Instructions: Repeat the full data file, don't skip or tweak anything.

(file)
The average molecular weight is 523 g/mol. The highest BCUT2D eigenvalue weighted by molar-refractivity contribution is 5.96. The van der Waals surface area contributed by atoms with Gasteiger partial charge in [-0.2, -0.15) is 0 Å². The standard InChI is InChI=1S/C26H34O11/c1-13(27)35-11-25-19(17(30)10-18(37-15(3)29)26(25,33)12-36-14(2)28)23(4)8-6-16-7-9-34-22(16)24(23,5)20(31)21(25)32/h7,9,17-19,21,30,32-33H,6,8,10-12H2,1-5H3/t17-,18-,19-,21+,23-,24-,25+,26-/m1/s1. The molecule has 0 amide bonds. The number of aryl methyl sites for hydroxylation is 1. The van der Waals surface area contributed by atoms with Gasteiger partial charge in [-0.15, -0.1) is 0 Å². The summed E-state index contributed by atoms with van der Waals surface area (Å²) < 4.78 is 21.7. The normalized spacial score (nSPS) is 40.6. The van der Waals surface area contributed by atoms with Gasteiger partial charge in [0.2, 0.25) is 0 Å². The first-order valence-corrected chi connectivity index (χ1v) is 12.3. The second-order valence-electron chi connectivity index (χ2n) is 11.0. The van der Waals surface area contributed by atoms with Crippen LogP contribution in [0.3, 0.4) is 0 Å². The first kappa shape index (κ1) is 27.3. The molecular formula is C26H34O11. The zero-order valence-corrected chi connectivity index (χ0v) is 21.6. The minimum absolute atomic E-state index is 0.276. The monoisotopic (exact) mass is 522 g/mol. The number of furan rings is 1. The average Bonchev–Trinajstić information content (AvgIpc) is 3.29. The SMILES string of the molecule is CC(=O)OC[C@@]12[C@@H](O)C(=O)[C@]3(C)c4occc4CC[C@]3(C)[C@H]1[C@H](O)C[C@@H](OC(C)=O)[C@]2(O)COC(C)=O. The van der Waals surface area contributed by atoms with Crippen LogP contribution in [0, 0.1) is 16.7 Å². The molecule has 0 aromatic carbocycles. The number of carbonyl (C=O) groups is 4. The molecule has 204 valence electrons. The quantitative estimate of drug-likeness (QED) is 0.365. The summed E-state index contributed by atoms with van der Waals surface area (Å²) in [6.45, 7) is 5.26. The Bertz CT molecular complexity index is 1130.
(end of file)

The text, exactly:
The average molecular weight is 523 g/mol. The highest BCUT2D eigenvalue weighted by molar-refractivity contribution is 5.96. The van der Waals surface area contributed by atoms with Gasteiger partial charge in [-0.2, -0.15) is 0 Å². The standard InChI is InChI=1S/C26H34O11/c1-13(27)35-11-25-19(17(30)10-18(37-15(3)29)26(25,33)12-36-14(2)28)23(4)8-6-16-7-9-34-22(16)24(23,5)20(31)21(25)32/h7,9,17-19,21,30,32-33H,6,8,10-12H2,1-5H3/t17-,18-,19-,21+,23-,24-,25+,26-/m1/s1. The molecule has 0 amide bonds. The number of aryl methyl sites for hydroxylation is 1. The van der Waals surface area contributed by atoms with Gasteiger partial charge in [-0.15, -0.1) is 0 Å². The summed E-state index contributed by atoms with van der Waals surface area (Å²) < 4.78 is 21.7. The normalized spacial score (nSPS) is 40.6. The van der Waals surface area contributed by atoms with Gasteiger partial charge in [0.2, 0.25) is 0 Å². The first-order valence-corrected chi connectivity index (χ1v) is 12.3. The second-order valence-electron chi connectivity index (χ2n) is 11.0. The van der Waals surface area contributed by atoms with Crippen LogP contribution in [0.3, 0.4) is 0 Å². The first kappa shape index (κ1) is 27.3. The molecular formula is C26H34O11. The zero-order valence-corrected chi connectivity index (χ0v) is 21.6. The minimum absolute atomic E-state index is 0.276. The monoisotopic (exact) mass is 522 g/mol. The number of furan rings is 1. The average Bonchev–Trinajstić information content (AvgIpc) is 3.29. The SMILES string of the molecule is CC(=O)OC[C@@]12[C@@H](O)C(=O)[C@]3(C)c4occc4CC[C@]3(C)[C@H]1[C@H](O)C[C@@H](OC(C)=O)[C@]2(O)COC(C)=O. The van der Waals surface area contributed by atoms with Crippen LogP contribution in [0, 0.1) is 16.7 Å². The molecule has 0 aromatic carbocycles. The number of carbonyl (C=O) groups is 4. The molecule has 204 valence electrons. The quantitative estimate of drug-likeness (QED) is 0.365. The summed E-state index contributed by atoms with van der Waals surface area (Å²) in [6.45, 7) is 5.26. The Bertz CT molecular complexity index is 1130.